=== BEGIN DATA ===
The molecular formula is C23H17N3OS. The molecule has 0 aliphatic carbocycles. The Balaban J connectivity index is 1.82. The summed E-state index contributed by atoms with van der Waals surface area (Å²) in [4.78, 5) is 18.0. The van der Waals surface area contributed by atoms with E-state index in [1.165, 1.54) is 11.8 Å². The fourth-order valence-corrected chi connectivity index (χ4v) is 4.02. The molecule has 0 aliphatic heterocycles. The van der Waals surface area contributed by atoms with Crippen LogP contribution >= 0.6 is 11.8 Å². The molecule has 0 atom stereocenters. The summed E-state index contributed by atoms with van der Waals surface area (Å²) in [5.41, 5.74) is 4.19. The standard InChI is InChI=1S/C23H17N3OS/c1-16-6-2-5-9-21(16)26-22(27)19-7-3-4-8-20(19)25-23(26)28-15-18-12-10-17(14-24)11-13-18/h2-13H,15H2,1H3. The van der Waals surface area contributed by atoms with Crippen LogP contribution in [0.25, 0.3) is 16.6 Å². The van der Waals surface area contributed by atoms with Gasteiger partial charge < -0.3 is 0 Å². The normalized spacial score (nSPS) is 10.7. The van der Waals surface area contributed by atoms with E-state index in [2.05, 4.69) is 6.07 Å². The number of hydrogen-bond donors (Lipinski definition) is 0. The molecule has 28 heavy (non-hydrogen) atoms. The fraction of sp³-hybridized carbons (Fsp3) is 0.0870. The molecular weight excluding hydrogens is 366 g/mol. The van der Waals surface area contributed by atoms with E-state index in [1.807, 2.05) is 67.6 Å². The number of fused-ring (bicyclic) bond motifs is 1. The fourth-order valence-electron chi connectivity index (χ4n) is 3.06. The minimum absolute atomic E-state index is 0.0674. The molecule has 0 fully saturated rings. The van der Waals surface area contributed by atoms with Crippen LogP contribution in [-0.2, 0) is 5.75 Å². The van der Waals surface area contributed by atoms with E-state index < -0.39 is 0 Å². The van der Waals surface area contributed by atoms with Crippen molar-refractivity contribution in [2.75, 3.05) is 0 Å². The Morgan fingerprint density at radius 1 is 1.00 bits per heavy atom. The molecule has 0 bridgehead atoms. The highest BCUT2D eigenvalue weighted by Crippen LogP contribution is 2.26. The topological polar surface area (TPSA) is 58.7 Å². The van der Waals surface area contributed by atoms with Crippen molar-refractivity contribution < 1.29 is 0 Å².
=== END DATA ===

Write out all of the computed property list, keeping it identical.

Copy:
The molecular formula is C23H17N3OS. The molecule has 0 aliphatic carbocycles. The Balaban J connectivity index is 1.82. The summed E-state index contributed by atoms with van der Waals surface area (Å²) in [4.78, 5) is 18.0. The van der Waals surface area contributed by atoms with E-state index in [1.165, 1.54) is 11.8 Å². The fourth-order valence-corrected chi connectivity index (χ4v) is 4.02. The molecule has 0 aliphatic heterocycles. The van der Waals surface area contributed by atoms with Crippen LogP contribution >= 0.6 is 11.8 Å². The molecule has 0 atom stereocenters. The summed E-state index contributed by atoms with van der Waals surface area (Å²) in [5.41, 5.74) is 4.19. The standard InChI is InChI=1S/C23H17N3OS/c1-16-6-2-5-9-21(16)26-22(27)19-7-3-4-8-20(19)25-23(26)28-15-18-12-10-17(14-24)11-13-18/h2-13H,15H2,1H3. The van der Waals surface area contributed by atoms with Crippen LogP contribution in [0.25, 0.3) is 16.6 Å². The van der Waals surface area contributed by atoms with Gasteiger partial charge < -0.3 is 0 Å². The normalized spacial score (nSPS) is 10.7. The van der Waals surface area contributed by atoms with E-state index in [2.05, 4.69) is 6.07 Å². The number of hydrogen-bond donors (Lipinski definition) is 0. The molecule has 28 heavy (non-hydrogen) atoms. The fraction of sp³-hybridized carbons (Fsp3) is 0.0870. The molecular weight excluding hydrogens is 366 g/mol. The van der Waals surface area contributed by atoms with E-state index in [1.807, 2.05) is 67.6 Å². The number of fused-ring (bicyclic) bond motifs is 1. The fourth-order valence-electron chi connectivity index (χ4n) is 3.06. The minimum absolute atomic E-state index is 0.0674. The molecule has 0 fully saturated rings. The van der Waals surface area contributed by atoms with Crippen LogP contribution in [-0.2, 0) is 5.75 Å². The van der Waals surface area contributed by atoms with E-state index < -0.39 is 0 Å². The van der Waals surface area contributed by atoms with Crippen molar-refractivity contribution in [2.75, 3.05) is 0 Å². The Morgan fingerprint density at radius 1 is 1.00 bits per heavy atom. The molecule has 0 bridgehead atoms. The highest BCUT2D eigenvalue weighted by Crippen LogP contribution is 2.26. The topological polar surface area (TPSA) is 58.7 Å². The van der Waals surface area contributed by atoms with Crippen molar-refractivity contribution < 1.29 is 0 Å².